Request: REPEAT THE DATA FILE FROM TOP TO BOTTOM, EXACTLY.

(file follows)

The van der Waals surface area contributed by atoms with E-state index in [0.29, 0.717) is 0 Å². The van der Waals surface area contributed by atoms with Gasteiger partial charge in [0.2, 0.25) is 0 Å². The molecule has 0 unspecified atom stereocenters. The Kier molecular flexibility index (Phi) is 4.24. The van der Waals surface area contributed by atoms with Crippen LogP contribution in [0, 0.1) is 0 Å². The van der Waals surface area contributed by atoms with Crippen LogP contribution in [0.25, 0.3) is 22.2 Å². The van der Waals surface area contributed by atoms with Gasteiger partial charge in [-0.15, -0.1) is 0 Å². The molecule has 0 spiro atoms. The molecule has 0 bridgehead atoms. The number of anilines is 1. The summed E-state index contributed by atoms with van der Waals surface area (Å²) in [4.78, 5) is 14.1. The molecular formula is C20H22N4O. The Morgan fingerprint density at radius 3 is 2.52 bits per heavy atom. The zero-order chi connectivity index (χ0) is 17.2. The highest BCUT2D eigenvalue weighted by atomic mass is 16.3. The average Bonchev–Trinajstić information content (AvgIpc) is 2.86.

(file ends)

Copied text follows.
The van der Waals surface area contributed by atoms with E-state index in [0.29, 0.717) is 0 Å². The van der Waals surface area contributed by atoms with Gasteiger partial charge in [0.2, 0.25) is 0 Å². The molecule has 0 unspecified atom stereocenters. The Kier molecular flexibility index (Phi) is 4.24. The van der Waals surface area contributed by atoms with Crippen LogP contribution in [0, 0.1) is 0 Å². The van der Waals surface area contributed by atoms with Crippen LogP contribution in [0.25, 0.3) is 22.2 Å². The van der Waals surface area contributed by atoms with Gasteiger partial charge in [-0.15, -0.1) is 0 Å². The molecule has 0 spiro atoms. The molecule has 0 bridgehead atoms. The number of anilines is 1. The summed E-state index contributed by atoms with van der Waals surface area (Å²) in [4.78, 5) is 14.1. The molecular formula is C20H22N4O. The Morgan fingerprint density at radius 3 is 2.52 bits per heavy atom. The zero-order chi connectivity index (χ0) is 17.2. The highest BCUT2D eigenvalue weighted by atomic mass is 16.3. The average Bonchev–Trinajstić information content (AvgIpc) is 2.86.